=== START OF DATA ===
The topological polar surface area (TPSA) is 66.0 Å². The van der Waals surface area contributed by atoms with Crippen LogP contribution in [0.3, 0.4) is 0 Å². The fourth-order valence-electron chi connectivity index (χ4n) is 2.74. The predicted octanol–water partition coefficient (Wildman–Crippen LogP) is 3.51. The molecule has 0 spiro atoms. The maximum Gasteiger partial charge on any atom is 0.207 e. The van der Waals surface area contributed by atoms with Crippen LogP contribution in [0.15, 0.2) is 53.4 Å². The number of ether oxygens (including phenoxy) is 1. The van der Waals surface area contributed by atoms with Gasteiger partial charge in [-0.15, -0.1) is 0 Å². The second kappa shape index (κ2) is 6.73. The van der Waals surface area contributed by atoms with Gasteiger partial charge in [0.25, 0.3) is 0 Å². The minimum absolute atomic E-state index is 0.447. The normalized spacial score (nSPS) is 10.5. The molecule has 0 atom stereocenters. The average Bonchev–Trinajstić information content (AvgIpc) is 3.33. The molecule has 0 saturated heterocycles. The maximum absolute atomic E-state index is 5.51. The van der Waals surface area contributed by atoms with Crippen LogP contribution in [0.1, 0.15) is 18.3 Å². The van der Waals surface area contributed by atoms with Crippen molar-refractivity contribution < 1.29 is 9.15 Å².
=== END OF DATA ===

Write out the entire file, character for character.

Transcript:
The topological polar surface area (TPSA) is 66.0 Å². The van der Waals surface area contributed by atoms with Crippen LogP contribution in [0.3, 0.4) is 0 Å². The fourth-order valence-electron chi connectivity index (χ4n) is 2.74. The predicted octanol–water partition coefficient (Wildman–Crippen LogP) is 3.51. The molecule has 0 spiro atoms. The maximum Gasteiger partial charge on any atom is 0.207 e. The van der Waals surface area contributed by atoms with Crippen LogP contribution in [0.15, 0.2) is 53.4 Å². The number of ether oxygens (including phenoxy) is 1. The van der Waals surface area contributed by atoms with Gasteiger partial charge in [-0.15, -0.1) is 0 Å². The second kappa shape index (κ2) is 6.73. The van der Waals surface area contributed by atoms with Gasteiger partial charge in [0.25, 0.3) is 0 Å². The minimum absolute atomic E-state index is 0.447. The normalized spacial score (nSPS) is 10.5. The molecule has 0 atom stereocenters. The average Bonchev–Trinajstić information content (AvgIpc) is 3.33. The molecule has 0 saturated heterocycles. The maximum absolute atomic E-state index is 5.51. The van der Waals surface area contributed by atoms with Crippen LogP contribution in [0.1, 0.15) is 18.3 Å². The van der Waals surface area contributed by atoms with Crippen molar-refractivity contribution < 1.29 is 9.15 Å².